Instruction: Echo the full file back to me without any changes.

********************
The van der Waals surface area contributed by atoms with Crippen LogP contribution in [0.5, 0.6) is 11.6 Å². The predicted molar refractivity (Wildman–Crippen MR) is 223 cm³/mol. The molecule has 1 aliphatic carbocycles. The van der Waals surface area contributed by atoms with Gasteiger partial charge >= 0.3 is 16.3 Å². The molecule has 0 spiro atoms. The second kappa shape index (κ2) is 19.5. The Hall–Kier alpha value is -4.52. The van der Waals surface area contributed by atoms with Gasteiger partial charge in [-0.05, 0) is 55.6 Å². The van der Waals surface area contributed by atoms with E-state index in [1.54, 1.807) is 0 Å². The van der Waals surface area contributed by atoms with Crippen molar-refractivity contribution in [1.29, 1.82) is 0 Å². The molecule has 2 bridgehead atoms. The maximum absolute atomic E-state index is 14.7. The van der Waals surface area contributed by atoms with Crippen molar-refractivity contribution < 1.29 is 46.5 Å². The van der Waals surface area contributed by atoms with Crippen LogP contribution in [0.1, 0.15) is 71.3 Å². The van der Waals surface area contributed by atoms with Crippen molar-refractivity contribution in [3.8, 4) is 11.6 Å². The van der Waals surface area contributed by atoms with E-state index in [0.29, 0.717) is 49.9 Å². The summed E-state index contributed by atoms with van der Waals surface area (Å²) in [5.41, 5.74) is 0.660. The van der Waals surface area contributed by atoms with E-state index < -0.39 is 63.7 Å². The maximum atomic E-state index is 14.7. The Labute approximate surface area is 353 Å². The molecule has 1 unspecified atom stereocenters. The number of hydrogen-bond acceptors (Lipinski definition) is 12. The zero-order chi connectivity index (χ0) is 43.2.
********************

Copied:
The van der Waals surface area contributed by atoms with Crippen LogP contribution in [0.5, 0.6) is 11.6 Å². The predicted molar refractivity (Wildman–Crippen MR) is 223 cm³/mol. The molecule has 1 aliphatic carbocycles. The van der Waals surface area contributed by atoms with Gasteiger partial charge >= 0.3 is 16.3 Å². The molecule has 0 spiro atoms. The second kappa shape index (κ2) is 19.5. The Hall–Kier alpha value is -4.52. The van der Waals surface area contributed by atoms with Gasteiger partial charge in [-0.05, 0) is 55.6 Å². The van der Waals surface area contributed by atoms with E-state index in [1.54, 1.807) is 0 Å². The van der Waals surface area contributed by atoms with Crippen molar-refractivity contribution in [1.29, 1.82) is 0 Å². The molecule has 2 bridgehead atoms. The maximum absolute atomic E-state index is 14.7. The van der Waals surface area contributed by atoms with Crippen molar-refractivity contribution < 1.29 is 46.5 Å². The van der Waals surface area contributed by atoms with Crippen LogP contribution in [0.1, 0.15) is 71.3 Å². The van der Waals surface area contributed by atoms with Crippen molar-refractivity contribution in [3.8, 4) is 11.6 Å². The van der Waals surface area contributed by atoms with E-state index in [0.29, 0.717) is 49.9 Å². The summed E-state index contributed by atoms with van der Waals surface area (Å²) in [5.41, 5.74) is 0.660. The van der Waals surface area contributed by atoms with E-state index < -0.39 is 63.7 Å². The maximum atomic E-state index is 14.7. The Labute approximate surface area is 353 Å². The molecule has 1 unspecified atom stereocenters. The number of hydrogen-bond acceptors (Lipinski definition) is 12. The zero-order chi connectivity index (χ0) is 43.2.